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I have created two similar websites (relating to monetary systems). So far, one appears to be loved by Google and the other hated. I'm struggling to work out why.

This is a mystery to me because both sites were created by me with the same design philosophy, both in pure html. Both are packed to the rafters with references to, and information about, their respective subjects.

One issue I'm worried may be the cause is to do with the location of the sites. I got a web hosting package from hostmonster.com for the successful one, but less liked one is just an "add-on" which sits on a subdirectory of the successful one. I wonder if Google somehow detects this and treats it as a less significant website?

EDIT: Just to clarify, even though one site is an add-on that sits on a subdirectory of the other, the URL is arranged to look like it is a root. I.e. the unpopular site can be accessed directly with a simple www.myunpopularsite.com name, without specifying any subdirectory.

EDIT: Just in case its important... say the popular site is called pop.com and the unpopular one unpop.com. In the webspace I've purchased, there is a directory called public_html. This is where I put the index.htm and all the other files of my popular site. When I purchased the add-on unpop.com. I made a subdirectory of public_html called unpop. It is within this "public_html\unpop\" that I place the index.htm and all the other files of my unpopular site. Typing www.unpop.com into the address bar of a browser links directly to the contents of "public_html\unpop\" and the user is not aware that this site is sitting on a subdirectory of another site. BUT if you type "www.pop.com/unpop" into the address bar of a browser you DO see the unpopular site.

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Make sure that the 'unpopular site' cannot be accessed by the subdirectory, only by the add-on domain name. –  w3d Oct 14 '12 at 15:11
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There is a link from the popular site to the unpopular one on its subdirectory, but its done via <a href="www.just_the_site_with_no_subdirectory_mentioned.com">text</a>. –  Mick Oct 14 '12 at 15:26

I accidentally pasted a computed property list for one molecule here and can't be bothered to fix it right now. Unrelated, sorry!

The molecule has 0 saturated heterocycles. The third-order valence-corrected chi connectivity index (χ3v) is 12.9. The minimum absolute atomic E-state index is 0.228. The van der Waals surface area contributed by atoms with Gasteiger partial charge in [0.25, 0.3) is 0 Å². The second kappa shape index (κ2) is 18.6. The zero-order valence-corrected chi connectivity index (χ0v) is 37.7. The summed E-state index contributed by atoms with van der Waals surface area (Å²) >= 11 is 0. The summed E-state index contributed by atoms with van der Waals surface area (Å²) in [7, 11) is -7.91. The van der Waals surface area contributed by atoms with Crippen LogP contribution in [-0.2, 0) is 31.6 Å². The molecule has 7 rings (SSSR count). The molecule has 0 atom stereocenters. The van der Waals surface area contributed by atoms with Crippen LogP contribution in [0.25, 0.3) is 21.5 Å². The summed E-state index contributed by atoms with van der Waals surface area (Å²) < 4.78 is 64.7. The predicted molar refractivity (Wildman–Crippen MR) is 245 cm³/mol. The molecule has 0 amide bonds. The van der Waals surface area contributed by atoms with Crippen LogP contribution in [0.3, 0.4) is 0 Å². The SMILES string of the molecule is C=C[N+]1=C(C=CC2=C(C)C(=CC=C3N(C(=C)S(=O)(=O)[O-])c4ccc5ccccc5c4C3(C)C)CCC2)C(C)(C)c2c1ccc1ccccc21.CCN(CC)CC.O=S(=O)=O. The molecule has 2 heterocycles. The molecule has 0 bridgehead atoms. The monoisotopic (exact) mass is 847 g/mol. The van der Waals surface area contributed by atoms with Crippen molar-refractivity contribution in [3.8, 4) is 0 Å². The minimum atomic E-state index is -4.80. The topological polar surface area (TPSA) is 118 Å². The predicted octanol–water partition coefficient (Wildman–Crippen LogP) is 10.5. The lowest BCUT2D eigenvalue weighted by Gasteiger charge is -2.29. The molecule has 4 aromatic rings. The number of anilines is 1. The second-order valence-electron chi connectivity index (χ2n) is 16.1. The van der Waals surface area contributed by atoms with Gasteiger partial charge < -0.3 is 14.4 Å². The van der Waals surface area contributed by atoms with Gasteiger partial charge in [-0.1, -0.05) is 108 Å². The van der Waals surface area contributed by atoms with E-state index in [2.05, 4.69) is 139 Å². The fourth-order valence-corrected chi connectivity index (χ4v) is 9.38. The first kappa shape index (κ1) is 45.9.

@w3d: See edit to OP. Is this a problem? –  Mick Oct 14 '12 at 15:39
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www.pop.com/unpop should not be accessible over HTTP. It should only be accessible via www.unpop.com. The subdirectory should be blocked in .htaccess. This is potentially a problem if Google was able to somehow find the content via the subdirectory. But otherwise, as John Conde states in his answer, an add-on domain should not impose an SEO penalty - no more so than hosting two sites on the same server (same IP). –  w3d Oct 14 '12 at 16:14
    
@wd3: Interesting. I'd never even heard of .htaccess before. Just looking it up now... –  Mick Oct 14 '12 at 16:20
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Google can't see the directory structure for your website. It is not a ranking factor. (As it shouldn't be this since in no way indicates quality of content).

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This seems open to misinterpretation. Would it be a bit better/more accurate to say Google can't see the dir structure of the server (/filesystem) as opposed to site? –  Su' Oct 14 '12 at 11:41
    
Yes, your clarification is a better explanation. –  John Conde Oct 14 '12 at 15:45
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